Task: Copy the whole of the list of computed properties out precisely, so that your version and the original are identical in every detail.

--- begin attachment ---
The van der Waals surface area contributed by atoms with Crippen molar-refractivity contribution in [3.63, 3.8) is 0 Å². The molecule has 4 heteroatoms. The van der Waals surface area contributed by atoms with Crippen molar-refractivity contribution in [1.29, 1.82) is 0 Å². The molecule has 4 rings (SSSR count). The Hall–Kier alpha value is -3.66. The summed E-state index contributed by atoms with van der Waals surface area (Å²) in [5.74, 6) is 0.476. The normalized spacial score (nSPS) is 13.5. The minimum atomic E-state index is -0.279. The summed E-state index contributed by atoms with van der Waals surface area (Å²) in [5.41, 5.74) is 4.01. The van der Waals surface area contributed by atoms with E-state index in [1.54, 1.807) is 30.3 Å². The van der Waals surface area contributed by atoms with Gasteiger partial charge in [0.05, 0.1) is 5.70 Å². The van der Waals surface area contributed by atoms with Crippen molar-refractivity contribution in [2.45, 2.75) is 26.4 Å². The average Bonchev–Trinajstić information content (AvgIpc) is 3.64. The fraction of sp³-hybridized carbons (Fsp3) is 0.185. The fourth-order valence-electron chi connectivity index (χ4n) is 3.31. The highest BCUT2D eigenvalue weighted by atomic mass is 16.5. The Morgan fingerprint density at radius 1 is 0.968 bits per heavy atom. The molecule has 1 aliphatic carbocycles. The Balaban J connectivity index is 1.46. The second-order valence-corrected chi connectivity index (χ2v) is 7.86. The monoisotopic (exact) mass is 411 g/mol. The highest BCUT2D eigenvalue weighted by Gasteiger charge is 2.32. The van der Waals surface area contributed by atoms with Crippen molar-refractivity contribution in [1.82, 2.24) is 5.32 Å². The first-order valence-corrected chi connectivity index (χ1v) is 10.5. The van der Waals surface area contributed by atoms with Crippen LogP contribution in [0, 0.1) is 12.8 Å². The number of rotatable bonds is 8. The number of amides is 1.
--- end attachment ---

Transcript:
The van der Waals surface area contributed by atoms with Crippen molar-refractivity contribution in [3.63, 3.8) is 0 Å². The molecule has 4 heteroatoms. The van der Waals surface area contributed by atoms with Crippen molar-refractivity contribution in [1.29, 1.82) is 0 Å². The molecule has 4 rings (SSSR count). The Hall–Kier alpha value is -3.66. The summed E-state index contributed by atoms with van der Waals surface area (Å²) in [5.74, 6) is 0.476. The normalized spacial score (nSPS) is 13.5. The minimum atomic E-state index is -0.279. The summed E-state index contributed by atoms with van der Waals surface area (Å²) in [5.41, 5.74) is 4.01. The van der Waals surface area contributed by atoms with E-state index in [1.54, 1.807) is 30.3 Å². The van der Waals surface area contributed by atoms with Gasteiger partial charge in [0.05, 0.1) is 5.70 Å². The van der Waals surface area contributed by atoms with Crippen molar-refractivity contribution in [2.45, 2.75) is 26.4 Å². The average Bonchev–Trinajstić information content (AvgIpc) is 3.64. The fraction of sp³-hybridized carbons (Fsp3) is 0.185. The fourth-order valence-electron chi connectivity index (χ4n) is 3.31. The highest BCUT2D eigenvalue weighted by atomic mass is 16.5. The Morgan fingerprint density at radius 1 is 0.968 bits per heavy atom. The molecule has 1 aliphatic carbocycles. The Balaban J connectivity index is 1.46. The second-order valence-corrected chi connectivity index (χ2v) is 7.86. The monoisotopic (exact) mass is 411 g/mol. The highest BCUT2D eigenvalue weighted by Gasteiger charge is 2.32. The van der Waals surface area contributed by atoms with Crippen molar-refractivity contribution in [1.82, 2.24) is 5.32 Å². The first-order valence-corrected chi connectivity index (χ1v) is 10.5. The van der Waals surface area contributed by atoms with Crippen LogP contribution in [0, 0.1) is 12.8 Å². The number of rotatable bonds is 8. The number of amides is 1.